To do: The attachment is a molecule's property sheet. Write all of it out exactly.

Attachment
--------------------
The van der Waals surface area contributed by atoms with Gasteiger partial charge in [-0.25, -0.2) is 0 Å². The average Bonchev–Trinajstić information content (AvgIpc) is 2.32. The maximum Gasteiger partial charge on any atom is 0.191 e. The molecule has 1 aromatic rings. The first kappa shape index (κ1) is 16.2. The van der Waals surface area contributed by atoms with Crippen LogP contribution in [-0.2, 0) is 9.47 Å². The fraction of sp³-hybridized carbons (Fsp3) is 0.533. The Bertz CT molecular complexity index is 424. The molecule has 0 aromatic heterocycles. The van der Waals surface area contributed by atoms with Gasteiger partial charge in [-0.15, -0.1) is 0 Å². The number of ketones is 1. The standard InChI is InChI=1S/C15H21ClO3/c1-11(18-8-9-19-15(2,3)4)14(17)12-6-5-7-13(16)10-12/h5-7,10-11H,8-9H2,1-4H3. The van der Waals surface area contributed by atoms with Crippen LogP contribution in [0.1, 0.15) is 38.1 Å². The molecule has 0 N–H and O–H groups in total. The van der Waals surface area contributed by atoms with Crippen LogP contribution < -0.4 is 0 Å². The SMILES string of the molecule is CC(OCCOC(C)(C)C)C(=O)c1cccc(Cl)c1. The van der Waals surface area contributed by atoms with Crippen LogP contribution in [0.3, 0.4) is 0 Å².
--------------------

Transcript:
The van der Waals surface area contributed by atoms with Gasteiger partial charge in [-0.25, -0.2) is 0 Å². The average Bonchev–Trinajstić information content (AvgIpc) is 2.32. The maximum Gasteiger partial charge on any atom is 0.191 e. The molecule has 1 aromatic rings. The first kappa shape index (κ1) is 16.2. The van der Waals surface area contributed by atoms with Crippen LogP contribution in [-0.2, 0) is 9.47 Å². The fraction of sp³-hybridized carbons (Fsp3) is 0.533. The Bertz CT molecular complexity index is 424. The molecule has 0 aromatic heterocycles. The van der Waals surface area contributed by atoms with Gasteiger partial charge in [-0.15, -0.1) is 0 Å². The number of ketones is 1. The standard InChI is InChI=1S/C15H21ClO3/c1-11(18-8-9-19-15(2,3)4)14(17)12-6-5-7-13(16)10-12/h5-7,10-11H,8-9H2,1-4H3. The van der Waals surface area contributed by atoms with Crippen LogP contribution in [0.1, 0.15) is 38.1 Å². The molecule has 0 N–H and O–H groups in total. The van der Waals surface area contributed by atoms with Crippen LogP contribution < -0.4 is 0 Å². The SMILES string of the molecule is CC(OCCOC(C)(C)C)C(=O)c1cccc(Cl)c1. The van der Waals surface area contributed by atoms with Crippen LogP contribution in [0.3, 0.4) is 0 Å².